Here in the 21st century, April Fools’ Day is a pretty harmless holiday. Brands trot out their fake products and news organizations make silly claims and then we all go about our day. But back in the 19th century, April Fools’ Day could be pretty brutal. In fact, it could be downright dangerous.
I looked through old newspapers from the 19th century to find the most weird, mean, and just plain horrific April Fools’ Day pranks that made it into the news. From almost derailing a train to causing someone to nearly go blind, these are strange and cruel hoaxes of yesteryear.
Sneaked into the kitchen, filled the pepper castor with gunpowder, and placed a cartridge in the coal scuttle. Ordered cook to keep up a good fire, and give me a beef bone for breakfast. Determined that wife should see that other people could blow up as well as herself. Went up stair and waited for row. Cook peppered the bone when it was on the gridirion, and, frightened into fizgigs, dropped castor into the fire. Both went off together — castor into atoms, cook into hysterics. Sam, the porter, who was toasting his bread and butter, that he might have a dejeune a la fourchette, said he was “narvish,” and popped on a few coals to make up the fire.
Grand explosion: last scene of Miller and his Men. — Boiler blown up, scalding cat and three kittens, who jumped about, giving fine specimens of animal magnetism. Sam, with a live coal in his eye, dancing about, blind with rage, cleared the shelves of crockery with his toasting fork; and coming to anchor in a large block-tin dish cover, sat down to swear. Never laughed so much in my life.
via the Baltimore Sun (1839)
First of April. Got up early this morning to prepare for business. Sally still in bed. Made arrangements with the watchman, to whom I gave a shilling to rap at my door, and cry fire! Sally started up in a terrible fright; and, no light being in the room, overturned every thing in her way, until she reached the street nearly in a state of nudity. Obliged to talk sweet things to appease her warmth. Soothingly reminder her of the first.
via the Reading Times (1862)
“A live cat in a bag” was received at this office from LaGrange on “April fools” day. We suppose it was intended to fool our “devil.” We learn also that a similar present was received by Capt. Richardson of the Midland Road. Fortunately the genial Captain is not a “cursing man,” or else the cat fur would have darkened the atmosphere when he opened the bag expecting to find a fat turkey or perhaps a live pig, and beheld a Tom Cat. Better not say cat to Capt. John for some weeks to come.
via Goldsboro Messenger (1882)
Some lively young ladies concocted a passionate love letter, which wound up with the request that the receiver should meet the writer on the next evening, with a white rosette in his button hole, under the post office clock. This epistle they went to diverse gentlemen of their acquaintance. The result was that fifty-two young men with white rosettes in their button holes assembled at 8 o’clock the night under the post office time-piece.
via the Times-Picayune (1864)
Managed a note to the clergyman of the parish, appointing him to call and perform the marriage ceremony between two expectant aspirants, who had been only “paying their devotions” seventeen years. The clergyman attended — but found it was a hoax.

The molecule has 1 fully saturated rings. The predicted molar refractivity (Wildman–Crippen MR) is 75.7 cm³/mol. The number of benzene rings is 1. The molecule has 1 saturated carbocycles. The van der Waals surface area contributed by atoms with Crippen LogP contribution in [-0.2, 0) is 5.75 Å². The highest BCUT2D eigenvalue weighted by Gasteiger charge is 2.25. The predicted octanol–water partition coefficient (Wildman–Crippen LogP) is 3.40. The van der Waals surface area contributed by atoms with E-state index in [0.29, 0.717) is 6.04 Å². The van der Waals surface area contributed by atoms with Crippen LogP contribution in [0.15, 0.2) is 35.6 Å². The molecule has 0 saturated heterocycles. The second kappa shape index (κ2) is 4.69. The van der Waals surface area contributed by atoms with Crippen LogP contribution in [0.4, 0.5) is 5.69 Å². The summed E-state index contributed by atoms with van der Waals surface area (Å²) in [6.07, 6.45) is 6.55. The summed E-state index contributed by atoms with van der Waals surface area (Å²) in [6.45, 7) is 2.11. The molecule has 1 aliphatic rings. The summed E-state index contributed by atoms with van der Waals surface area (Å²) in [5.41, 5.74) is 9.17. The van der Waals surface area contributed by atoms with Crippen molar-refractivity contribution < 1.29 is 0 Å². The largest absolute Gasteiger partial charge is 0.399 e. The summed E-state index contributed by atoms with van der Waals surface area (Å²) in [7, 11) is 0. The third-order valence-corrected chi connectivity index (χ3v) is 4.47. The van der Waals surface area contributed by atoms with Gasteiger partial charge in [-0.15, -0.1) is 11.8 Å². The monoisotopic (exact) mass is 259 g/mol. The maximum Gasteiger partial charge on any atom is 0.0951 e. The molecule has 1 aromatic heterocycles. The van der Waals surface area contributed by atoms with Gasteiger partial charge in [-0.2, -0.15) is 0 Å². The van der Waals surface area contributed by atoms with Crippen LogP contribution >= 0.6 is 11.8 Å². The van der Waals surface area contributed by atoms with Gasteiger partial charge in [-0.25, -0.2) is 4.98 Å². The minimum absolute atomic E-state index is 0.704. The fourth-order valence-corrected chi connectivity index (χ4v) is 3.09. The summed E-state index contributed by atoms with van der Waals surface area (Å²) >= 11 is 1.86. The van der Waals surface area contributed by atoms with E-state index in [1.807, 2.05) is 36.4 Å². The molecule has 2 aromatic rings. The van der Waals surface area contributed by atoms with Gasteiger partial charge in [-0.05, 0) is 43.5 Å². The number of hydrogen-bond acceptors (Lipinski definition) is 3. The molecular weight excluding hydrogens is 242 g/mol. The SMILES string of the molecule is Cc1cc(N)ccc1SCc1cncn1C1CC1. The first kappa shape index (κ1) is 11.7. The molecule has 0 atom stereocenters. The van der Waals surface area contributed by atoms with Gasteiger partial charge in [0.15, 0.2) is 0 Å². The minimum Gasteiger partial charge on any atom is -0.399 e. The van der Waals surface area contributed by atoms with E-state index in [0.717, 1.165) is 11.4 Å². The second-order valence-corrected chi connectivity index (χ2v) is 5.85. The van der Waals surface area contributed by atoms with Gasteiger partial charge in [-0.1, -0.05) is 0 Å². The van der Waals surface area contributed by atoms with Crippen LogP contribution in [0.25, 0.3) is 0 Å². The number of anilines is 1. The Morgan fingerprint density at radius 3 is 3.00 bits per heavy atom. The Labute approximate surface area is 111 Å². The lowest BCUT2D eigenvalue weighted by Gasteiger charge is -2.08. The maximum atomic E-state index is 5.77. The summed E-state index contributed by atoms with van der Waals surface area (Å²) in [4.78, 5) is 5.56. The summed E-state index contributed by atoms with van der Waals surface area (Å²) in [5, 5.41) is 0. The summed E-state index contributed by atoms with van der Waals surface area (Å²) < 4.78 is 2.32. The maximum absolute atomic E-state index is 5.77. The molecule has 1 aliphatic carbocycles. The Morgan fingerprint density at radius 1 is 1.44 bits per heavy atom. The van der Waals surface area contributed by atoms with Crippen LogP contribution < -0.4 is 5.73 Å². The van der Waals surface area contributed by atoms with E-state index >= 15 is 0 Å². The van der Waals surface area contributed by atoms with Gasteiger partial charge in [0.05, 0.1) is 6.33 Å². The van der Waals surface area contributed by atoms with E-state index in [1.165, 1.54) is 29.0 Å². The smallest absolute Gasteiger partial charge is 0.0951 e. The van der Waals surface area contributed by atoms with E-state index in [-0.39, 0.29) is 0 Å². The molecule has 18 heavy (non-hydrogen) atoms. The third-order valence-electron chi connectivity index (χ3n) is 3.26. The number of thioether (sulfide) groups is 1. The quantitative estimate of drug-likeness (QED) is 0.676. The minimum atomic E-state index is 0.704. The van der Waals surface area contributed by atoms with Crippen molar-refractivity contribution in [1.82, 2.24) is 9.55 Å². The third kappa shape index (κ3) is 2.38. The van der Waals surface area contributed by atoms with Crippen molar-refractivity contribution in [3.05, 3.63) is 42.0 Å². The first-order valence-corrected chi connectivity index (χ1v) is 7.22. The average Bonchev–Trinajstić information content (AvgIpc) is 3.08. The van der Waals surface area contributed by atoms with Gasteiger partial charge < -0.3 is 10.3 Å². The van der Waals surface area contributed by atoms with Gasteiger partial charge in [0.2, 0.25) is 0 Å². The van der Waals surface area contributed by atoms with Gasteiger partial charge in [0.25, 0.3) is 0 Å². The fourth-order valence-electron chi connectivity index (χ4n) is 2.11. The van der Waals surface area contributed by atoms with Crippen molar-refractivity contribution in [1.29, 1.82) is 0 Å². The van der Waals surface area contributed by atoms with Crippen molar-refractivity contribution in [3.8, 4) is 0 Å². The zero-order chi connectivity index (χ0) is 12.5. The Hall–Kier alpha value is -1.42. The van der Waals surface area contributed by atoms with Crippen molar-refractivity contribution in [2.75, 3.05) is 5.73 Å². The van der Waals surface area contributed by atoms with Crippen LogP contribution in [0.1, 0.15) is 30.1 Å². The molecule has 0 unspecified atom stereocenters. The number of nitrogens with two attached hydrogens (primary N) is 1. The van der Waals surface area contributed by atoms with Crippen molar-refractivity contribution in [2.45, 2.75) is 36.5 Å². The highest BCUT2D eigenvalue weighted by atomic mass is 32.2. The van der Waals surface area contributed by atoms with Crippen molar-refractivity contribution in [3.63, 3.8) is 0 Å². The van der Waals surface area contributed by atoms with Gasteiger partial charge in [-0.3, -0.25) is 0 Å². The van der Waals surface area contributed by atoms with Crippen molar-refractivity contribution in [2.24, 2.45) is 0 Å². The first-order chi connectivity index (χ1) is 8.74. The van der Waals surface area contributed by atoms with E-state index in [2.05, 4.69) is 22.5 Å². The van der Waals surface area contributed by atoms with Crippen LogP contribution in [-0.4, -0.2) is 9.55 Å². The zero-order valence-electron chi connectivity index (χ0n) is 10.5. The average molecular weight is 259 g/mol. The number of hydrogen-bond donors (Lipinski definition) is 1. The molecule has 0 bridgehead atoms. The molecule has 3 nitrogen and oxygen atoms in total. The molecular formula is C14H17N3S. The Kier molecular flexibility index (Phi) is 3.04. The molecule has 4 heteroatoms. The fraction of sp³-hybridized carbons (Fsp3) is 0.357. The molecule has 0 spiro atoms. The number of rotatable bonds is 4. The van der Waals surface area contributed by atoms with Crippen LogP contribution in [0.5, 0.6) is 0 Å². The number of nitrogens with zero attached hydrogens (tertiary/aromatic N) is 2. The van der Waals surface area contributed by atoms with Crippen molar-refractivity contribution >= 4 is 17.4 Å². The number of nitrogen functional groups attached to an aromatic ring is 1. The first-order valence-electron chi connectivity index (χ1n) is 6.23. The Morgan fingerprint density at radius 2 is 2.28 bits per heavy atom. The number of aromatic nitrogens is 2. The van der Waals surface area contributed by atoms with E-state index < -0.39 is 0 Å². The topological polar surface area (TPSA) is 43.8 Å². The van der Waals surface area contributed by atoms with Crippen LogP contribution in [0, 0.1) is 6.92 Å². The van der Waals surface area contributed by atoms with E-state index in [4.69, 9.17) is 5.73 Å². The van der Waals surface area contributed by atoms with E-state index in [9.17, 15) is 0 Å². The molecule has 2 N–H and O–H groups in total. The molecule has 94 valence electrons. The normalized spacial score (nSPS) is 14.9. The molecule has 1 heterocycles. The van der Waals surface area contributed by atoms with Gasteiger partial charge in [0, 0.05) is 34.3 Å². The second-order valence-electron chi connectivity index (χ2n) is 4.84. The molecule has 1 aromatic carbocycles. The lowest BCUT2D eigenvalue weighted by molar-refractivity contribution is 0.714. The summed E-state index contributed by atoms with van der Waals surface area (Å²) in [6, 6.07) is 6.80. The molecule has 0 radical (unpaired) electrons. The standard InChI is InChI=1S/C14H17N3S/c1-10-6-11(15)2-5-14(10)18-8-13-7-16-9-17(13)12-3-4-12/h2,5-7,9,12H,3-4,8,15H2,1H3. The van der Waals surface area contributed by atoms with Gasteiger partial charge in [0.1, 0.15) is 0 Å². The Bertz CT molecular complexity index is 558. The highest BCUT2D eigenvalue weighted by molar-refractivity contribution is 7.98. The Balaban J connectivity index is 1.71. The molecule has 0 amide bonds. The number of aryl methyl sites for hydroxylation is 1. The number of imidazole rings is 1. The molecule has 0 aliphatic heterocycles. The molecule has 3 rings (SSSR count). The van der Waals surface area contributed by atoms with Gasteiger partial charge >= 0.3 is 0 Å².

via the Reading Times (1862)
Engineer Givens, of the Colorado Central passenger train, was placed in a most trying and heart rending position Sunday. As he was brining the regular passenger train into a Collins from the south, running at quite a rapid rate, as he was behind time, on approaching a cut a short distance beyond the Agricultural College he was horrified at seeing the form of a man lying in the cut, and across the railroad track. For a moment his hair stood on ends and the blood ran cold in his veins, and he felt for an instant as though he were frozen to his seat and unable to move a muscle.
But almost in another moment he was equal to the emergency, his strength of nerve and muscle had returned as quickly as it had disappeared, and with a heroic grasp upon the throttle and the brake with his strong hands he reversed the motion of the engine, at the risk of blowing out the cylinder head, put on the breaks and came to a stop within three feet of the form upon the track, throwing all the passengers in the coaches out of their seats and creating general confusion on the train. The engineer, as he let go his firm grasp upon the lever and stepped down upon the ground, his face was pale and large drops of cold sweat stood out upon his forehead. As he approached the form lying in front of the cow-catcher a queer sensation came over him as the feelings of horror and fear passed into one of indignation. Without touching the form or, in fact without reaching it, he returned to his cab. He saw it all. It was April Fool’s Day and he was April-fooled.
via the Daily Journal (1883)
Woke my wife, after lots of jogging; told her the nursery maid was knocking at the door, with the infant very poorly. Chuckled when I saw her jump out of bed and unbolt the door. “Why, Peter, there is nobody here!” Called her an April fool, and laughed like fun. Wife very indignant and very eloquent — put me in mind of a locomotive letting off steam. In the torrent of her passion, she poured the contents of a water bottle over me, and thus emptied the phials of her wrath.
via the Baltimore Sun (1839)
A thirteen year old son of H.H. Brown, a well known New York custom house official, accidentally hung himself in his father’s barn on April Fools day while preparing to play a first of April trick.
via the Record of the Times (1875)
Image: 1884 cover of Puck magazine via the Library of Congress